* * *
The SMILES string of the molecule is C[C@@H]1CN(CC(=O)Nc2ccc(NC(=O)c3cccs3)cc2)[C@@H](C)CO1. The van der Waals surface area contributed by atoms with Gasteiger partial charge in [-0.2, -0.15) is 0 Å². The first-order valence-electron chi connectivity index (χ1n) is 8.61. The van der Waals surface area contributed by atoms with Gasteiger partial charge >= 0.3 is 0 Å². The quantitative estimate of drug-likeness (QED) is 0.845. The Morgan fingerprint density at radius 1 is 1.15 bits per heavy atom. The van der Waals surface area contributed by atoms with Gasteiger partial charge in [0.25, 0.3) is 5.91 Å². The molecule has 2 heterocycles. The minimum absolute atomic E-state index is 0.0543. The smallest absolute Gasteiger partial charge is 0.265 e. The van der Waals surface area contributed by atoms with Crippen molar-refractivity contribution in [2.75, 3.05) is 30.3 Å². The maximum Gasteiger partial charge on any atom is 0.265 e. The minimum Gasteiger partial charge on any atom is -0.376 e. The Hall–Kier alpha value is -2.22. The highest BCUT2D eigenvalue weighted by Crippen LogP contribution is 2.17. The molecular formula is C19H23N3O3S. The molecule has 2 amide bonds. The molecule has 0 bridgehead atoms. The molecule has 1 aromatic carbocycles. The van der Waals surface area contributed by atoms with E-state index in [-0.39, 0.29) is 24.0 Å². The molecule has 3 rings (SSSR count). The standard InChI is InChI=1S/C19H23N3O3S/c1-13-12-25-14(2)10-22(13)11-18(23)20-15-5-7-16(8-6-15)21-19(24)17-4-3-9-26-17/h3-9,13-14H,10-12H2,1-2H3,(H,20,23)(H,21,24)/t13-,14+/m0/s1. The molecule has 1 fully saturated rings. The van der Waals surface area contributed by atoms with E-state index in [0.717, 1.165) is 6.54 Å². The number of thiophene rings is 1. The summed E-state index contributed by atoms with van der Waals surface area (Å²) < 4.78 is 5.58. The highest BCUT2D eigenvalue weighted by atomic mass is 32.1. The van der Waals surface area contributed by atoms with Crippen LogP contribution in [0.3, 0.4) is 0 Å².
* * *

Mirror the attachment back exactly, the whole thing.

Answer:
The SMILES string of the molecule is C[C@@H]1CN(CC(=O)Nc2ccc(NC(=O)c3cccs3)cc2)[C@@H](C)CO1. The van der Waals surface area contributed by atoms with Gasteiger partial charge in [-0.2, -0.15) is 0 Å². The first-order valence-electron chi connectivity index (χ1n) is 8.61. The van der Waals surface area contributed by atoms with Gasteiger partial charge >= 0.3 is 0 Å². The quantitative estimate of drug-likeness (QED) is 0.845. The Morgan fingerprint density at radius 1 is 1.15 bits per heavy atom. The van der Waals surface area contributed by atoms with Gasteiger partial charge in [0.25, 0.3) is 5.91 Å². The molecule has 2 heterocycles. The minimum absolute atomic E-state index is 0.0543. The smallest absolute Gasteiger partial charge is 0.265 e. The van der Waals surface area contributed by atoms with Crippen molar-refractivity contribution in [2.75, 3.05) is 30.3 Å². The maximum Gasteiger partial charge on any atom is 0.265 e. The minimum Gasteiger partial charge on any atom is -0.376 e. The Hall–Kier alpha value is -2.22. The highest BCUT2D eigenvalue weighted by Crippen LogP contribution is 2.17. The molecular formula is C19H23N3O3S. The molecule has 2 amide bonds. The molecule has 0 bridgehead atoms. The molecule has 1 aromatic carbocycles. The van der Waals surface area contributed by atoms with E-state index in [-0.39, 0.29) is 24.0 Å². The molecule has 3 rings (SSSR count). The standard InChI is InChI=1S/C19H23N3O3S/c1-13-12-25-14(2)10-22(13)11-18(23)20-15-5-7-16(8-6-15)21-19(24)17-4-3-9-26-17/h3-9,13-14H,10-12H2,1-2H3,(H,20,23)(H,21,24)/t13-,14+/m0/s1. The molecule has 1 fully saturated rings. The van der Waals surface area contributed by atoms with E-state index in [0.717, 1.165) is 6.54 Å². The number of thiophene rings is 1. The summed E-state index contributed by atoms with van der Waals surface area (Å²) < 4.78 is 5.58. The highest BCUT2D eigenvalue weighted by atomic mass is 32.1. The van der Waals surface area contributed by atoms with Crippen LogP contribution in [0.3, 0.4) is 0 Å².